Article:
A writer’s observations about the arrival of spring.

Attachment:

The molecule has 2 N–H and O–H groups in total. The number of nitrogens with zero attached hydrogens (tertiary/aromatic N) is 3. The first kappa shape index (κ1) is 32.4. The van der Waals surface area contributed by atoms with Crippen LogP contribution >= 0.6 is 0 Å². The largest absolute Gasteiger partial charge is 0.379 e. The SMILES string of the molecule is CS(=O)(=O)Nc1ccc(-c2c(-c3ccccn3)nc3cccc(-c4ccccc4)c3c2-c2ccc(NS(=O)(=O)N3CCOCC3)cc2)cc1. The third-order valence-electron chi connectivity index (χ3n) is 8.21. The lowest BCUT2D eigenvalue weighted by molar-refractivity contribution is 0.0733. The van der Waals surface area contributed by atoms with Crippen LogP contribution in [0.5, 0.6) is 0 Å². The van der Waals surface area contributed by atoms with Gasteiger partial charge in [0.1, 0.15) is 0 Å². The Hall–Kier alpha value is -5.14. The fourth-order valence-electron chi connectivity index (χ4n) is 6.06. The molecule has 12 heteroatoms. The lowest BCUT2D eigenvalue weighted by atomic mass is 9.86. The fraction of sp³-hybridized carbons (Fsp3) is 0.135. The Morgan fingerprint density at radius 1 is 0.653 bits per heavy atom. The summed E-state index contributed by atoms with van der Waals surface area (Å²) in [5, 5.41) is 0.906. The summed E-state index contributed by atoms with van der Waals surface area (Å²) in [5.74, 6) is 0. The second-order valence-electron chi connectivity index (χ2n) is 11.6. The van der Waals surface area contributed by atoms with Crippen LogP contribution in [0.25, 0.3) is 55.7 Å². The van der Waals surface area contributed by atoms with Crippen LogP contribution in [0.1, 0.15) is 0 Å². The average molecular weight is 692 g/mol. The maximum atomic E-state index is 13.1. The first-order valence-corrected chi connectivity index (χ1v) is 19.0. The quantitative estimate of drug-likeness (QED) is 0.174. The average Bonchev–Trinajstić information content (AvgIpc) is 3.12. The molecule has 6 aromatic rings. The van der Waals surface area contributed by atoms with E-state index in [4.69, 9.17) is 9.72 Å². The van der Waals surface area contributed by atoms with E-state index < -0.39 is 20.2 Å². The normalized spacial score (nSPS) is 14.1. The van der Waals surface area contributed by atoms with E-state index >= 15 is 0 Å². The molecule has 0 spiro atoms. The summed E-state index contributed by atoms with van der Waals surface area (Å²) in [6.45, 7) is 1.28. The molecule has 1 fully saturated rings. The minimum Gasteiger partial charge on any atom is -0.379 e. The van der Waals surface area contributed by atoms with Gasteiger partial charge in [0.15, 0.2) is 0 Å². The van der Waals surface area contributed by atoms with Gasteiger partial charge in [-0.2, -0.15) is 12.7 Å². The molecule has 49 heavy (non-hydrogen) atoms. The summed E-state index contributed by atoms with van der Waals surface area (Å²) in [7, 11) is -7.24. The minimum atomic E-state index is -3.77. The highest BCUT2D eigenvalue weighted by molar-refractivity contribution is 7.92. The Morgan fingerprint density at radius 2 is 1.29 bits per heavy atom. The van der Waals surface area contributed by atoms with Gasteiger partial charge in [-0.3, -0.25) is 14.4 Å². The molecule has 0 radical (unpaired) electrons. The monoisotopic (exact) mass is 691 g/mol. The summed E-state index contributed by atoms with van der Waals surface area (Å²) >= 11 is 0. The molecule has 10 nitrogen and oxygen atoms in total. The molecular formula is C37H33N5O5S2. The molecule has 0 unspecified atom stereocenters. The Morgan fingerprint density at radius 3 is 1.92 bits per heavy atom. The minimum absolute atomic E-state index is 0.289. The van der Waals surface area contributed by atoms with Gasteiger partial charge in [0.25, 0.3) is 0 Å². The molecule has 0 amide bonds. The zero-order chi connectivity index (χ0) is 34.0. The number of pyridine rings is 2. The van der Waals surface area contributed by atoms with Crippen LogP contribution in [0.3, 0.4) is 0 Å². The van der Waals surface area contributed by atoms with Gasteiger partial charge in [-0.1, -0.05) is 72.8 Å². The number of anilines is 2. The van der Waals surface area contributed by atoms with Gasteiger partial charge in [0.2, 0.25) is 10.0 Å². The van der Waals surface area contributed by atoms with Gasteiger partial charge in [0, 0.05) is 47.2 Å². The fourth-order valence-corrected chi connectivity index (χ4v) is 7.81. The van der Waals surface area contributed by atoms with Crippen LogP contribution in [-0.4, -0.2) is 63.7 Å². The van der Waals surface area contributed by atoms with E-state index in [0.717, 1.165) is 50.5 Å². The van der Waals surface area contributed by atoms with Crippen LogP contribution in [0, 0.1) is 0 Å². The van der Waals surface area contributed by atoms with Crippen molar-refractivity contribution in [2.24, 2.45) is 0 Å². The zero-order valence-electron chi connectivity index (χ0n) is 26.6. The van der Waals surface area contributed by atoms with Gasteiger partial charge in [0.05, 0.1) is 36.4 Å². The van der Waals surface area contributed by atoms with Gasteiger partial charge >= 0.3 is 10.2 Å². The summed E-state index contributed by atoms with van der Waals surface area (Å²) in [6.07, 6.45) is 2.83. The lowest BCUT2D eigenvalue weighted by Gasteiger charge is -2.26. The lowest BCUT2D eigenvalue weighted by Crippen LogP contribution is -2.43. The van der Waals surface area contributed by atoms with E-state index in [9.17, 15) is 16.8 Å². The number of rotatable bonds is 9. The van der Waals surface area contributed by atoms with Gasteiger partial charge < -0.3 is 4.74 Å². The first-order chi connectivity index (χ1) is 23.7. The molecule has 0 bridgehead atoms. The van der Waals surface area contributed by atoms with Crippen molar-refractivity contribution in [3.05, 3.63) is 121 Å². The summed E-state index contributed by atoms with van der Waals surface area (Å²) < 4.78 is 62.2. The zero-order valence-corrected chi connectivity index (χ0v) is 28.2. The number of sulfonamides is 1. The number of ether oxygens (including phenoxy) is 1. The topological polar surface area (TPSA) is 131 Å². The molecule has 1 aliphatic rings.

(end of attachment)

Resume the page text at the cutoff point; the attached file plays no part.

This month, warmer daytime temperatures that drop below freezing at night create a pressure differential inside sugar maple trees that causes sap to run. In the fall, when the sugar maple canopies were aflame with yellow leaves, I marked their trunks with single nails, so now I can tell the sugar maples from the oaks, elms, ash and basswood that all appear uniformly naked and dormant. When the season seems right—sometime between late February and late March—I drill holes in the marked trees for stainless steel taps. The trees almost instantly reward me with clear, crisp maple sap drops. I pop on milk jugs I’ve been saving since August and collect those drops. As the jugs fill, I have an excuse to tromp through the woods, enlisting the help of every family member, neighbor or visiting friend to join me to haul sap—a full gallon from each tree on a good day—back to ice chests by the house. We drink some of the sap straight, the season’s precipitation filtered through the trees. And when we have enough—40 gallons of sap will yield a single gallon of syrup—we call the neighbors to gather around a fire to boil sap. We pass the hours in fabulous company drinking what I call the 3M, Minnesota maple martinis, stirred with an icicle. And so the sap transforms an otherwise slushy gray Saturday into a sweet outdoor party—like a love letter from the woods.